If you are interested in providing a hands-on workshop for your team, please get in touch with me. Meeting on-site will bring the best value, as the workshop is highly interactive.

Link
Matthias NobackQuick Testing Tips: Write Unit Tests Like Scenarios (16.9.2021, 07:00 UTC)

I'm a big fan of the BDD Books by Gáspár Nagy and Seb Rose, and I've read a lot about writing and improving scenarios, like Specification by Example by Gojko Adzic and Writing Great Specifications by Kamil Nicieja. I can recommend reading anything from Liz Keogh as well. Trying to apply their suggestions in my development work, I realized: specifications benefit from good writing. Writing benefits from good thinking. And so does design. Better writing, thinking, designing: this will make us do a better job at programming. Any effort put into these activities has a positive impact on the other areas, even on the code itself.

Unit tests vs automated scenarios

For instance, when you write a test in your favorite test runner (like PHPUnit), you'll write code. You'll focus on technology, and on implementation details (methods, classes, argument types, etc.):

$config = Mockery::mock(Config::class);
$config->shouldReceive('get')
    ->with('reroute_sms_to_email')
    ->andReturn('developers@org.nl');

$fallbackMailer = Mockery::mock(Mailer::class);
$fallbackMailer->shouldReceive('send')
    ->andReturnUsing(function (Mail $mail) {
        self::assertEquals('The message', $mail->plainTextBody());
        self::assertEquals('SMS for 0612345678', $mail->subject());
    });

$smsSender = new SmsSender($config, $fallbackMailer);
$smsSender->send('0612345678', 'The message');

It takes a lot of reading and interpreting before you even understand what's going on here. When you write a scenario first, you can shift your focus to a higher abstraction level. It'll be easier to introduce words from the business domain as well:

Given the system has been configured to reroute all SMS messages to the email address developers@org.nl
When the system sends an SMS
Then the SMS message will be sent as an email to developers@org.nl instead

When automating the scenario steps it will be natural to copy the words from the scenario into the code, establishing the holy grail of Domain-Driven Design - a Ubiquitous Language; without too much effort. And it's definitely easier to understand, because you're describing in simple words what you're doing or are planning to do.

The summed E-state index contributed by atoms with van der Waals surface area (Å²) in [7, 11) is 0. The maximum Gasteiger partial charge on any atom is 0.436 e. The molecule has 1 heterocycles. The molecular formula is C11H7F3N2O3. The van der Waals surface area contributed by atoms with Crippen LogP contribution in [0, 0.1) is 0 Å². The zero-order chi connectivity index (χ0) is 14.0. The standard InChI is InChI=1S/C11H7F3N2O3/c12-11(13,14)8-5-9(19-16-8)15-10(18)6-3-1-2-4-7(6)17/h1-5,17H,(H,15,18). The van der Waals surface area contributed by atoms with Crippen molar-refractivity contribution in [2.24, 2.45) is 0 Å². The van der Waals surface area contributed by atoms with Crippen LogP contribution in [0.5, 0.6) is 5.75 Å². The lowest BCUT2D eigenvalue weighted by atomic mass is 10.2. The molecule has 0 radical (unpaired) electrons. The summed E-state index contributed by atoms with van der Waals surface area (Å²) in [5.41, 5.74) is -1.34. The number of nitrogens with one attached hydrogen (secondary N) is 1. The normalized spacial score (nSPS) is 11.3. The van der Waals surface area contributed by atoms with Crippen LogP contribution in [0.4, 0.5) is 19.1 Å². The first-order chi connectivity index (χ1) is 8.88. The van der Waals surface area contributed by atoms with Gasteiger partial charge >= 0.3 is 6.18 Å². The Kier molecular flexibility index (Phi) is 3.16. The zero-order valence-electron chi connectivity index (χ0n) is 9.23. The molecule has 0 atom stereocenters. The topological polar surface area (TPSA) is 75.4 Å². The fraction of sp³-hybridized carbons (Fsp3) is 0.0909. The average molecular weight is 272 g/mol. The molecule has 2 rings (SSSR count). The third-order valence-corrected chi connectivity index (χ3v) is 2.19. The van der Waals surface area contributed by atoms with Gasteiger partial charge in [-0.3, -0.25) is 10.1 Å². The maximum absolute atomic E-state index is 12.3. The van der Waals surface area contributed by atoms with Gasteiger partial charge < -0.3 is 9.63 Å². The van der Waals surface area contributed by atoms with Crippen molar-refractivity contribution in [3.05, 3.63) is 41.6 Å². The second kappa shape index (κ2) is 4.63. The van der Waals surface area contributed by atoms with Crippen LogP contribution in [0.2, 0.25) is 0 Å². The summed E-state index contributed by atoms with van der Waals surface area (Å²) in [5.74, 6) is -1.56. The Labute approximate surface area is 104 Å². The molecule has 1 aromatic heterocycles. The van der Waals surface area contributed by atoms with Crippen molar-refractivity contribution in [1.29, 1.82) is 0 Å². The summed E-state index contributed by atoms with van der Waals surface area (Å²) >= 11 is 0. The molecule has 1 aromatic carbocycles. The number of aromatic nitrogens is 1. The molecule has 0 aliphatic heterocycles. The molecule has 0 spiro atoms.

Most of the projects I've seen don't use scenarios like this. They either write technology-focused scenarios, like this (or the equivalent using Browserkit, WebTestCase, etc.):

Given I am on "/welcome"
When I click "Submit"
Then I should see "Hi"

Or they don't specify anything, but just test everything using PHPUnit.

Writing scenario-style unit tests

Although it may seem like having any kind of test is already better than having no tests at all, if you're making an effort to test your code, I think your test deserves to be of a high quality. When aiming high, it'll be smart to take advantage of the vast knowledge base from the scenario-writing community. As an example, I've been trying to import a number of style rules for scenarios into PHPUnit tests. The result is that those tests now become more useful for the (future) reader. They describe what's going on, instead of just showing which methods will be called, what data will be passed, and what the result of that is. You can use simple tricks like:

  1. Givens should be in the past tense
  2. Whens should be in the present tense
  3. Thens should be in the future tense (often using "should" or "will")

But what if you don't want to use Behat or another tool that supports Gherkin (the formalized language for these scenarios)? The cool thing is, you can use "scenario language" in any test, also in unit tests. The trick is to just use comments. This is the unit test above rewritten with this approach:

// Given the system has been configured to reroute all SMS messages to the email address developers@org.nl
$config = Mockery::mock(Config::class);
$config->shouldReceive('get')
    ->with('reroute_sms_to_email')
    ->andReturn('developers@org.nl');

// When the system sends an SMS
$fallbackMailer = Mockery::spy(Mailer::class);
$smsSender = new SmsSender($config, $fallbackMailer);
$smsSender->send('0612345678', 'The message');

// Then the SMS message will be sent as an email to developers@org.nl instead
$fallbackMailer->shouldHaveReceived('send')
    ->with(function (Mail $mail) {
        self::assertEquals('The message', $mail->plainTextBody());
        self

Truncated by Planet PHP, read more at the original (another 3134 bytes)

Link
LinksRSS 0.92   RDF 1.
Atom Feed   100% Popoon
PHP5 powered   PEAR
ButtonsPlanet PHP   Planet PHP
Planet PHP